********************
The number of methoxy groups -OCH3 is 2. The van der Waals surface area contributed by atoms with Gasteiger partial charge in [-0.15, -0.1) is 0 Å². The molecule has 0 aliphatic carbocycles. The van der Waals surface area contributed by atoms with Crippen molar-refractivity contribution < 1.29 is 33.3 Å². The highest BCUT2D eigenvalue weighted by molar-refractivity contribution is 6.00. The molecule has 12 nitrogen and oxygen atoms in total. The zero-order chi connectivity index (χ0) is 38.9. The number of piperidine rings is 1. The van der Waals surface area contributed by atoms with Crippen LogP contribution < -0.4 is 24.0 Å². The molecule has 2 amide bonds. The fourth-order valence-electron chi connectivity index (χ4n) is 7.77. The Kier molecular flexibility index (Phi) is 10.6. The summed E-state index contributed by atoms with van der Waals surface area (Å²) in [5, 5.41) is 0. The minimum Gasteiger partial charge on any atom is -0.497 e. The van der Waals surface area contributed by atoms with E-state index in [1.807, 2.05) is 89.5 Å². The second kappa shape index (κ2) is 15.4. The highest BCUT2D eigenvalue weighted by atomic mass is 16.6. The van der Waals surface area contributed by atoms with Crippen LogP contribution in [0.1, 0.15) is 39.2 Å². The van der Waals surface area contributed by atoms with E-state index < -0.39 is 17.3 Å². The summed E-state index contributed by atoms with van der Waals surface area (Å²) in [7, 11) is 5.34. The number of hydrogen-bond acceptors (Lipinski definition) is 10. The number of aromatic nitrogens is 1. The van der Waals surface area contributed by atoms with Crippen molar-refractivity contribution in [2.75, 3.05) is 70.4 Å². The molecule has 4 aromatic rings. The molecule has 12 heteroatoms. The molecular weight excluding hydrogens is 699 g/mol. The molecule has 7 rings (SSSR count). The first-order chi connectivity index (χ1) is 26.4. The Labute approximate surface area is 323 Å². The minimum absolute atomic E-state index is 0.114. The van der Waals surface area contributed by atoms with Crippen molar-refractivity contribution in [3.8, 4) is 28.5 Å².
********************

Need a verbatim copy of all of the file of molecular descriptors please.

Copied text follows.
The number of methoxy groups -OCH3 is 2. The van der Waals surface area contributed by atoms with Gasteiger partial charge in [-0.15, -0.1) is 0 Å². The molecule has 0 aliphatic carbocycles. The van der Waals surface area contributed by atoms with Crippen molar-refractivity contribution < 1.29 is 33.3 Å². The highest BCUT2D eigenvalue weighted by molar-refractivity contribution is 6.00. The molecule has 12 nitrogen and oxygen atoms in total. The zero-order chi connectivity index (χ0) is 38.9. The number of piperidine rings is 1. The van der Waals surface area contributed by atoms with Crippen LogP contribution < -0.4 is 24.0 Å². The molecule has 2 amide bonds. The fourth-order valence-electron chi connectivity index (χ4n) is 7.77. The Kier molecular flexibility index (Phi) is 10.6. The summed E-state index contributed by atoms with van der Waals surface area (Å²) in [5, 5.41) is 0. The minimum Gasteiger partial charge on any atom is -0.497 e. The van der Waals surface area contributed by atoms with E-state index in [1.807, 2.05) is 89.5 Å². The second kappa shape index (κ2) is 15.4. The highest BCUT2D eigenvalue weighted by atomic mass is 16.6. The van der Waals surface area contributed by atoms with Crippen LogP contribution in [0.1, 0.15) is 39.2 Å². The van der Waals surface area contributed by atoms with E-state index < -0.39 is 17.3 Å². The summed E-state index contributed by atoms with van der Waals surface area (Å²) in [7, 11) is 5.34. The number of hydrogen-bond acceptors (Lipinski definition) is 10. The number of aromatic nitrogens is 1. The van der Waals surface area contributed by atoms with Crippen molar-refractivity contribution in [2.75, 3.05) is 70.4 Å². The molecule has 4 aromatic rings. The molecule has 12 heteroatoms. The molecular weight excluding hydrogens is 699 g/mol. The molecule has 7 rings (SSSR count). The first-order chi connectivity index (χ1) is 26.4. The Labute approximate surface area is 323 Å². The minimum absolute atomic E-state index is 0.114. The van der Waals surface area contributed by atoms with Crippen molar-refractivity contribution in [3.8, 4) is 28.5 Å².